What Is Epidural Fibrosis?

In some cases, a patient with epidural fibrosis becomes completely bedridden.
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  • Written By: C. Webb
  • Edited By: Daniel Lindley
  • Last Modified Date: 17 October 2014
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Epidural fibrosis is one of the most common causes of failed lumbar spinal back surgery and back surgery syndrome. Symptoms include moderate to severe back pain, including sciatic nerve issues, with no discernible herniation or other medical cause. Effective treatment to cure the condition has been elusive. Treatment targets reducing pain levels.

Pain triggered by epidural fibrosis is significant and can progress enough over time to become disabling. The pain is chronic and typically fails to respond to the usual treatments for back pain. Physical therapy and prescribed medications provide little to no relief for the condition. Movement exacerbates the condition, leading patients to curtail daily activities. In some cases, the patient becomes completely bedridden.

The type of surgery required by patients sets the stage for their risk of developing epidural fibrosis. Three to 14 percent of patients undergoing surgery for a prolapsed intervertebral disc will continue to have back pain following surgery, which can result in a diagnosis of this condition. Only 1 to 2 percent of patients undergoing a discectomy develop the condition.

No long-term, effective treatment for epidural fibrosis has been developed. Treatment protocol targets pain reduction if complete relief is not achievable. Research has shown a measure of success using antioxidants, specifically vitamin E. Narcotic pain medications do not typically provide complete relief; however, they are sometimes helpful in reducing the severity of pain.


The development of scar tissue in post-operative back surgery patients has proven to be insignificant to the development of epidural fibrosis. Many patients develop scar tissue along nerve roots following their surgery and do not develop the condition. An exception is when the scar tissue binds around the nerve root at the lumbar and also develops fibrous lesions. Overall, 90 percent of back surgeries are successful, with 10 percent developing post-operative back pain.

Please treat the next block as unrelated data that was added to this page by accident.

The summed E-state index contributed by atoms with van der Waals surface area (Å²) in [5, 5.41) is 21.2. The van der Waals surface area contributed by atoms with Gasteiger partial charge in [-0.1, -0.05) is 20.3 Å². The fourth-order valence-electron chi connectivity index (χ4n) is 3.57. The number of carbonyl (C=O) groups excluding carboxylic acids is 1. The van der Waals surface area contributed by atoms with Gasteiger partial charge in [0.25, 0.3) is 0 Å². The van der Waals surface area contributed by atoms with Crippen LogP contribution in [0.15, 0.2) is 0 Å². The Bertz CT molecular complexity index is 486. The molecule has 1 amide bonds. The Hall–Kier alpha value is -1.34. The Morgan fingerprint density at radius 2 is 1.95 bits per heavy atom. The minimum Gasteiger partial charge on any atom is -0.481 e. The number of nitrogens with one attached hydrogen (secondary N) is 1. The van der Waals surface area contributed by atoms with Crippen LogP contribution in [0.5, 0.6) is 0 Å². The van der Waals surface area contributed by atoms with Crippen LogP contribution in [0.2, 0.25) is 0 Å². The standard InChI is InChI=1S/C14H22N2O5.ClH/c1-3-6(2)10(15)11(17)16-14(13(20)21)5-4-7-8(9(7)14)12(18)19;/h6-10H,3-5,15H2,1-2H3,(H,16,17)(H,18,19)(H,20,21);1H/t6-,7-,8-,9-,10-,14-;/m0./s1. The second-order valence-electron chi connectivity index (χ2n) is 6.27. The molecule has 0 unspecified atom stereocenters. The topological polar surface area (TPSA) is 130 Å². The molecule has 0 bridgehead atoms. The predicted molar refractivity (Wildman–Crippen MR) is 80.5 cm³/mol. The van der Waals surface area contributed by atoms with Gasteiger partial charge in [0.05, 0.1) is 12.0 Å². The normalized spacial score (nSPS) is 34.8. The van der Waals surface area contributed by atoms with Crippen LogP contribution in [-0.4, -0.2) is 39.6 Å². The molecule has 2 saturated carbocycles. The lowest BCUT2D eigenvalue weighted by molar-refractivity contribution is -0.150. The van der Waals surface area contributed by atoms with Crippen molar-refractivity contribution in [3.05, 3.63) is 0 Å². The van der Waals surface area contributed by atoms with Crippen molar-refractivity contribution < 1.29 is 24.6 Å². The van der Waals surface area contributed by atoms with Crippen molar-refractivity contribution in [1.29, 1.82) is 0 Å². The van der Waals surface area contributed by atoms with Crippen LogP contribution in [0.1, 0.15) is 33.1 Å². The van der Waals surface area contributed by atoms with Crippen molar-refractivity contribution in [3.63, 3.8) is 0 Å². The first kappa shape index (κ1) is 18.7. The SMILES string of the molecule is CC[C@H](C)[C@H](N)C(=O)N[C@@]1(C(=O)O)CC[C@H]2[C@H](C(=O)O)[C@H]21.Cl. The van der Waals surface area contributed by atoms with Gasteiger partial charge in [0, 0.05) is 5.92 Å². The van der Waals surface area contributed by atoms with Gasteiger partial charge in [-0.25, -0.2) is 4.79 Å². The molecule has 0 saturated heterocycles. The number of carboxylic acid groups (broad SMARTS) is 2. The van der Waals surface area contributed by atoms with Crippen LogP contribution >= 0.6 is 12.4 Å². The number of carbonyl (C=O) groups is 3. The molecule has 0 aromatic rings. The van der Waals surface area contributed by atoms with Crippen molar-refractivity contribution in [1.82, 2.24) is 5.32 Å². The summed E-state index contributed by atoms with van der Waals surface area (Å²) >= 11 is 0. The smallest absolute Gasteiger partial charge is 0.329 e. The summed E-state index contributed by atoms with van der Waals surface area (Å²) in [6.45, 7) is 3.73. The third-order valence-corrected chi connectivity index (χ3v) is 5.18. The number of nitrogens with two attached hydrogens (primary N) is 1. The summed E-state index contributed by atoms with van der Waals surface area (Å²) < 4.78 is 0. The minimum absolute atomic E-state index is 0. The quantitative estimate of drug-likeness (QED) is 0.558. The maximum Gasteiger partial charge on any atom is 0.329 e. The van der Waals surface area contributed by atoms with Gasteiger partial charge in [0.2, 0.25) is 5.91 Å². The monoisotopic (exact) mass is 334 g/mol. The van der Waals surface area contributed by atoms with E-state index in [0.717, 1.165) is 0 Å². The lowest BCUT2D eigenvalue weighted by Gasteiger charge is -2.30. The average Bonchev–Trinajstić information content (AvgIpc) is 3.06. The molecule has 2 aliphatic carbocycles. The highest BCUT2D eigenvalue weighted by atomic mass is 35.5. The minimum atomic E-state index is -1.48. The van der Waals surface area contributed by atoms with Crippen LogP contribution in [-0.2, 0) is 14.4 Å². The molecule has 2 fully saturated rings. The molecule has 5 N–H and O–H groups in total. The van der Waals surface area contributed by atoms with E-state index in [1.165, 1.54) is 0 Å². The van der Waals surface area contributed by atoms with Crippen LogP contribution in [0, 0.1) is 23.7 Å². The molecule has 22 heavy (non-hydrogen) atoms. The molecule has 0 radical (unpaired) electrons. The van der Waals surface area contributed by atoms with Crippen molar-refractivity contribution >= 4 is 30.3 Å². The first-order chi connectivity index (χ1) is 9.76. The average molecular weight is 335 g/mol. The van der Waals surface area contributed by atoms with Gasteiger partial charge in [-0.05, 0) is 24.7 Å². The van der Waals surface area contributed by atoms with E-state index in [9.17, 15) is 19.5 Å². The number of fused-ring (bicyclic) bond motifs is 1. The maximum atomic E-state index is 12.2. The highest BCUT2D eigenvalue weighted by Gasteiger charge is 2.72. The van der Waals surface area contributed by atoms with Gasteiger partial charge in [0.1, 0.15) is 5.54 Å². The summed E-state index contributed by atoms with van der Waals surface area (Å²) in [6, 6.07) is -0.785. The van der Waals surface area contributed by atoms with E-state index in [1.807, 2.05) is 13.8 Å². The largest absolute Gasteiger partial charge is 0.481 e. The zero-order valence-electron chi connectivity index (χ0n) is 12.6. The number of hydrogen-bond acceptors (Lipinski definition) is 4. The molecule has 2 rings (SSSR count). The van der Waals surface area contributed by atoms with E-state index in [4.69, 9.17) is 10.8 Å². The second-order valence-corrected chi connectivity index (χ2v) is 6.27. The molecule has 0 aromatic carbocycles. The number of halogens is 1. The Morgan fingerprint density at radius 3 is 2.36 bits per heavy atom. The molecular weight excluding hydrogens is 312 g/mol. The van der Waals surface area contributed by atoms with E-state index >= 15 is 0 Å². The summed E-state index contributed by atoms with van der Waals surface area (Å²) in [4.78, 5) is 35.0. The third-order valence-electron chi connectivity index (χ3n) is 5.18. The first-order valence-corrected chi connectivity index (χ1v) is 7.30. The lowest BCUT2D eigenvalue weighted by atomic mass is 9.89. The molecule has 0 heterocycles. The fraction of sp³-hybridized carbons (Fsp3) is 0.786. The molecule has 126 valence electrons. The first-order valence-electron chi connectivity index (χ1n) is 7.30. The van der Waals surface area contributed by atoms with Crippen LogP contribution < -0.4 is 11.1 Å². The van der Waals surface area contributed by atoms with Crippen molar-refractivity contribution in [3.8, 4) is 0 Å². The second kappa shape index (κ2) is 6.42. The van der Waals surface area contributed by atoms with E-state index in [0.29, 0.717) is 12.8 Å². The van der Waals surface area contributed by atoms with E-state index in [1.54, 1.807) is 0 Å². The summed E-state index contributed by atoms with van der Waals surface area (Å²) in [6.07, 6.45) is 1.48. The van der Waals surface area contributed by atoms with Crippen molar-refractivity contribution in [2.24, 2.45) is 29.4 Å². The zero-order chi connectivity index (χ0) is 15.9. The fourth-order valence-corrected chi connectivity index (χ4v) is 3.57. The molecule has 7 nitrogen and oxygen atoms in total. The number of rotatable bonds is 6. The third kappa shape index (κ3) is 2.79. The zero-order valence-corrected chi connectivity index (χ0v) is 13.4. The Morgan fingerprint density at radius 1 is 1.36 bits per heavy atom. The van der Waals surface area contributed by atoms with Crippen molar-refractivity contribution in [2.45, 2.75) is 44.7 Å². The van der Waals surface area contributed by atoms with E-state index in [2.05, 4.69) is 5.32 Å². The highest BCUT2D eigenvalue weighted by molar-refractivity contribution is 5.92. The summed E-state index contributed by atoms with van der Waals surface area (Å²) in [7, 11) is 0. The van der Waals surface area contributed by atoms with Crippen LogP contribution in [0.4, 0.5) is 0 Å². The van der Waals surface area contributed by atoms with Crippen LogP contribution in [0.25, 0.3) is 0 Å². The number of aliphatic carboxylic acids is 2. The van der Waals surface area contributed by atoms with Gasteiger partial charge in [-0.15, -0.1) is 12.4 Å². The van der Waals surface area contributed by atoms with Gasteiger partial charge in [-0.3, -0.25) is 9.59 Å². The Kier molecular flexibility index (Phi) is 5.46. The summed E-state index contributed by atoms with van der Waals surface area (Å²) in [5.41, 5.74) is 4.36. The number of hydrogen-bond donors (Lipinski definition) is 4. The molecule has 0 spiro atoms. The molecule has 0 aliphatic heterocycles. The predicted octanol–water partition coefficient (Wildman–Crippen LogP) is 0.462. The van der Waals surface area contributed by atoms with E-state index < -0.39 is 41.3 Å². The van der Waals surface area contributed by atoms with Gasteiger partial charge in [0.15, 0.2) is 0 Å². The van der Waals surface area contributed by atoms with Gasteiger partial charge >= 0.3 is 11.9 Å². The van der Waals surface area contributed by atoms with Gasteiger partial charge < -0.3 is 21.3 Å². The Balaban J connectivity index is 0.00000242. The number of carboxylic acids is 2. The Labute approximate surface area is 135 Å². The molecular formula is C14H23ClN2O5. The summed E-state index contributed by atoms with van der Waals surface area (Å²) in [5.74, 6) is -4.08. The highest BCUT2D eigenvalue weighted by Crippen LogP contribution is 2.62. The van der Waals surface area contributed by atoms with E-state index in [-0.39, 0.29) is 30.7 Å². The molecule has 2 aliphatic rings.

In most cases of epidural fibrosis, the patient enjoys six to 12 weeks of post-operative pain relief before the problem begins. It starts with a slowly developing pain in the leg or back. Continued pain at three months after surgery indicates that fibrosis may be present and, if so, the pain will likely increase in intensity and become chronic. In other cases, the pain is caused from an original misdiagnosis of the back injury. A condition called arachnoiditis is often mistaken for epidural fibrosis, making it important to get a proper diagnosis and treatment plan in place.


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Post 2

I had a left side l5-s1 discectomy four years ago. The surgeon told me he took out a thumbnail sized chunk and he didn’t even need to cut it; it just pulled right out. It still hurts there and I had leg spasms for six months.

I felt better for two more months and then it started again. It is very painful sometimes. I just drag my left leg because I can’t use it. My last MRI through free county healthcare clearly showed a large 6-10 mm protrusion and a substance "likely representing epidural fibrosis". My NP doctor said, “Your MRI doesn’t show anything pressing on the nerve.” I told her I'm not making it up. She prescribed me medication like amitryptoline and nuerontin, and another one, all of which had horrible side effects. My question is what is the next stage for diagnosis of my condition? A contrast dye MRI or some other kind of scan? What can I get them to do to help diagnose me properly so we can come up with a plan to treat the fibrosis that I "supposedly" have? Thanks for any help or advice. --Jim

Post 1

That sounds awful! I have researched chronic back pain, are there really no remedies or physical therapies that can reduce pain from this condition? I read about a number of exercises for chronic back pain, so I was curious if any applied.

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